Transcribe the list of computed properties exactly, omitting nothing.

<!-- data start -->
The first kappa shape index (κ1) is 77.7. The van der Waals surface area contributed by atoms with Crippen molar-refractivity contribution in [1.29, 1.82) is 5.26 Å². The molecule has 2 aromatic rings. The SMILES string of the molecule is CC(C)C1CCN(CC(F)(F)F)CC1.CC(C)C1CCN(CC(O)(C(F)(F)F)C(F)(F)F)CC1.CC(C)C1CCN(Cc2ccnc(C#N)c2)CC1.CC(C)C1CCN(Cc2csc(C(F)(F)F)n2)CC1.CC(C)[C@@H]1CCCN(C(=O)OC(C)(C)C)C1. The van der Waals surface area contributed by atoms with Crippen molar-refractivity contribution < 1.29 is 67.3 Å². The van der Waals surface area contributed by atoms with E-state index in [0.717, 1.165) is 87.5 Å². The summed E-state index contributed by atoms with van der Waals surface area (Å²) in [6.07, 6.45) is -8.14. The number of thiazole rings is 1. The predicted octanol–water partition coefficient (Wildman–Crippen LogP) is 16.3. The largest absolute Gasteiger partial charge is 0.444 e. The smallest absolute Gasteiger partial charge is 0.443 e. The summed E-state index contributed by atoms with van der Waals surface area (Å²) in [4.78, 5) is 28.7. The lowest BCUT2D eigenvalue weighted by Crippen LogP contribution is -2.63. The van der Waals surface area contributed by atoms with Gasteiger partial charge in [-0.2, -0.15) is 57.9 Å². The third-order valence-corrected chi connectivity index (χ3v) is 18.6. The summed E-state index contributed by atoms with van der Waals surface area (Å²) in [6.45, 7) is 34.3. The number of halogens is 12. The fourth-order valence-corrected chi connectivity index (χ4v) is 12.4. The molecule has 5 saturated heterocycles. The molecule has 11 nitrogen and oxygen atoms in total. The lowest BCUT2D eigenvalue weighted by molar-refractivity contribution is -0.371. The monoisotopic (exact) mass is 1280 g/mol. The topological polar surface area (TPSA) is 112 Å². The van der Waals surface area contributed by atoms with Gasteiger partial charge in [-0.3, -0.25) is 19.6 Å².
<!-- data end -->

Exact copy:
The first kappa shape index (κ1) is 77.7. The van der Waals surface area contributed by atoms with Crippen molar-refractivity contribution in [1.29, 1.82) is 5.26 Å². The molecule has 2 aromatic rings. The SMILES string of the molecule is CC(C)C1CCN(CC(F)(F)F)CC1.CC(C)C1CCN(CC(O)(C(F)(F)F)C(F)(F)F)CC1.CC(C)C1CCN(Cc2ccnc(C#N)c2)CC1.CC(C)C1CCN(Cc2csc(C(F)(F)F)n2)CC1.CC(C)[C@@H]1CCCN(C(=O)OC(C)(C)C)C1. The van der Waals surface area contributed by atoms with Crippen molar-refractivity contribution < 1.29 is 67.3 Å². The van der Waals surface area contributed by atoms with E-state index in [0.717, 1.165) is 87.5 Å². The summed E-state index contributed by atoms with van der Waals surface area (Å²) in [6.07, 6.45) is -8.14. The number of thiazole rings is 1. The predicted octanol–water partition coefficient (Wildman–Crippen LogP) is 16.3. The largest absolute Gasteiger partial charge is 0.444 e. The smallest absolute Gasteiger partial charge is 0.443 e. The summed E-state index contributed by atoms with van der Waals surface area (Å²) in [4.78, 5) is 28.7. The lowest BCUT2D eigenvalue weighted by Crippen LogP contribution is -2.63. The van der Waals surface area contributed by atoms with Gasteiger partial charge in [-0.2, -0.15) is 57.9 Å². The third-order valence-corrected chi connectivity index (χ3v) is 18.6. The summed E-state index contributed by atoms with van der Waals surface area (Å²) in [6.45, 7) is 34.3. The number of halogens is 12. The fourth-order valence-corrected chi connectivity index (χ4v) is 12.4. The molecule has 5 saturated heterocycles. The molecule has 11 nitrogen and oxygen atoms in total. The lowest BCUT2D eigenvalue weighted by molar-refractivity contribution is -0.371. The monoisotopic (exact) mass is 1280 g/mol. The topological polar surface area (TPSA) is 112 Å². The van der Waals surface area contributed by atoms with Gasteiger partial charge in [-0.3, -0.25) is 19.6 Å².